According to a recent study by the University of Basel, the European Commission's Joint Research Centre and the Centre for Ecology & Hydrology, almost 36 billion tons of soil is eroded every year due to water (mostly rainfall), while deforestation and other changes in land use make the problem worse.

The study, published in the journal Nature Communications last month, also offers ideas on how agriculture can change to become a part of the solution rather than being part of the problem.

Most detailed mapping of soil erosion to date

The research findings, "An assessment of the global impact of 21st century land use change on soil erosion", offer an unprecedentedly thorough, high resolution assessment of global soil erosion.

Dr David Robinson, who is a soil scientist at the Centre for Ecology & Hydrology, was a co-author on the research. He said, "This work is unique in attempting to quantify how land use change is impacting soil erosion processes globally, and in seeing how erosion potential is linked to national wealth."

Graphic with key showing global spatial pattern of soil erosion in 2012

Above: The spatial pattern of soil erosion in 2012. Areas classified as having very low, and low erosion rates represent almost 85 percent of the study area. About 7.5 million km2 in total (6.1% of the land), exceeds the generic tolerable soil erosion threshold. Credit: European Union, University of Basel

The study quantified the effects of land use change between 2001 and 2012 and found that during this period, 35.9 billion tonnes of soil had been displaced due to water (mostly via rainfall) annually. According to our colleagues at the European Commission's Joint Research Centre, this is the equivalent of the weight of concrete it would take to build 250 of the world's largest dams, the Three Gorges Dam in China.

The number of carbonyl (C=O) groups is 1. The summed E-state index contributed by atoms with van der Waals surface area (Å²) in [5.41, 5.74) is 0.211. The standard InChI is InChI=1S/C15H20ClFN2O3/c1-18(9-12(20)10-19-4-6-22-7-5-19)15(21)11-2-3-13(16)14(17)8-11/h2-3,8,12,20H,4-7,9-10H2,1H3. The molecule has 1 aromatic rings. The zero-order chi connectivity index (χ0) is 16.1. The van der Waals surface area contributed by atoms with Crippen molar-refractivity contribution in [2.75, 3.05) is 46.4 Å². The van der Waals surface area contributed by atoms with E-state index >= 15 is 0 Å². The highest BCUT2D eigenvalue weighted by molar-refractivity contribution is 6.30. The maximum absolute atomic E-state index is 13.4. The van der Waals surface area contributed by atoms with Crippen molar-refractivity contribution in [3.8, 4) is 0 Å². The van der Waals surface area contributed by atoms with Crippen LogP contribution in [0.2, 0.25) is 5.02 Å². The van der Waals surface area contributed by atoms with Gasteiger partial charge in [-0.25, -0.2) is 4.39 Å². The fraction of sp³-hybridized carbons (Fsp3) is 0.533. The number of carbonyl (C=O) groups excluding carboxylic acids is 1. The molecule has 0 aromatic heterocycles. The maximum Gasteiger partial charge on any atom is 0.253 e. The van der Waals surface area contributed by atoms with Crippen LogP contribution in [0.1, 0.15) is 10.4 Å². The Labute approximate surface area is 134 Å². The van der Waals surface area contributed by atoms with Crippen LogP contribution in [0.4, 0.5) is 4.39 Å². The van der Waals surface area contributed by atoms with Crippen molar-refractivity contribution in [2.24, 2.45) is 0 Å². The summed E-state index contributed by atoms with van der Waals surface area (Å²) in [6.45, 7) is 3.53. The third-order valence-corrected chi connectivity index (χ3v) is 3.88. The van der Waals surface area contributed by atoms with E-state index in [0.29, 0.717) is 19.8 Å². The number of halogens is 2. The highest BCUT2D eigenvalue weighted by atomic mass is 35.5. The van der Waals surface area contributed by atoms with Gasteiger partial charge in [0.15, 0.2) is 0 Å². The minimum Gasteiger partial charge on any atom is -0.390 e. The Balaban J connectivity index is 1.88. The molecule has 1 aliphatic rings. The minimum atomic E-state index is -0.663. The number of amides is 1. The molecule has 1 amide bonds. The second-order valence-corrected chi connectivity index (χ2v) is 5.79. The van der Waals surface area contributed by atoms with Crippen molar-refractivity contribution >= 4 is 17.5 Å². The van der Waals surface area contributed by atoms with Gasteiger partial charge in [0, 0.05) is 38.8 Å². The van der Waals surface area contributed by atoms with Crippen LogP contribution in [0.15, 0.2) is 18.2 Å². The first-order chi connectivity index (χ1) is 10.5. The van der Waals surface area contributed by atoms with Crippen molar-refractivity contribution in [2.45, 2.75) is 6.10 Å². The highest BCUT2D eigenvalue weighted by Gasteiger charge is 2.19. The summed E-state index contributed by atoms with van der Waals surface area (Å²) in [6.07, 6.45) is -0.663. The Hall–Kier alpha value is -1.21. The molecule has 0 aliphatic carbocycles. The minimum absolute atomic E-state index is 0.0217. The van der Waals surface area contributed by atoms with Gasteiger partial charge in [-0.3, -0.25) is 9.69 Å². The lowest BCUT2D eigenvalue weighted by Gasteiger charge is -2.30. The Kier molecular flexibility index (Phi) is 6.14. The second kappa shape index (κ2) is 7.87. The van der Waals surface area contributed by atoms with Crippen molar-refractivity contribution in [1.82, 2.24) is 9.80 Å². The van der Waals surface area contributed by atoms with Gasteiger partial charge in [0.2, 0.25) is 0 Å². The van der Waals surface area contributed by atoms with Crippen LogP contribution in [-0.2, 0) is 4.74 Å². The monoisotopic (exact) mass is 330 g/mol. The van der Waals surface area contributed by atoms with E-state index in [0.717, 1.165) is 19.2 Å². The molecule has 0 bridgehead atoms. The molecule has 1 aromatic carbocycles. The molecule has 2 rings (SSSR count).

The findings indicate a potential overall increase in global soil erosion driven by cropland expansion. The greatest increase in soil loss is estimated for Sub-Saharan Africa, South America and Southeast Asia. This means that countries with less developed economies are estimated to have experienced the highest soil erosion rates.

"...countries with less developed economies are estimated to have experienced the highest soil erosion rates."

Soil conservation

Soil loss increased by 2.5% between 2000 and 2012 mainly due to clearing forests for agricultural purposes. Soil erosion can be reduced however if soil conservation practices are adopted in agriculture. The study estimates that, if applied correctly, conservation practices could save over a billion tonnes of soil per year. Conservation agriculture currently covers about 15.3% of the observed cropland globally, reducing soil erosion by an estimated 7%.

You can read the open access study here.

The European Commission - Joint Research Centre issued a press release about this study: How much soil goes down the drain – new data on soil lost due to water

Full paper reference:

Pasquale Borrelli, David A Robinson, Larissa R Fleischer, Emanuele Lugato, Cristiano Ballabio, Christine Alewell, Katrin Meusburger, Sirio Modugno, Brigitta Schütt, Vito Ferro, Vincenzo Bagarello, Kristof Van Oost, Luca Montanarella, Panos Panagos. An assessment of the global impact of 21st century land use change on soil erosion. Nature Communications, 2017; 8 (1) DOI: 10.1038/s41467-017-02142-7

Staff page of Dr David Robinson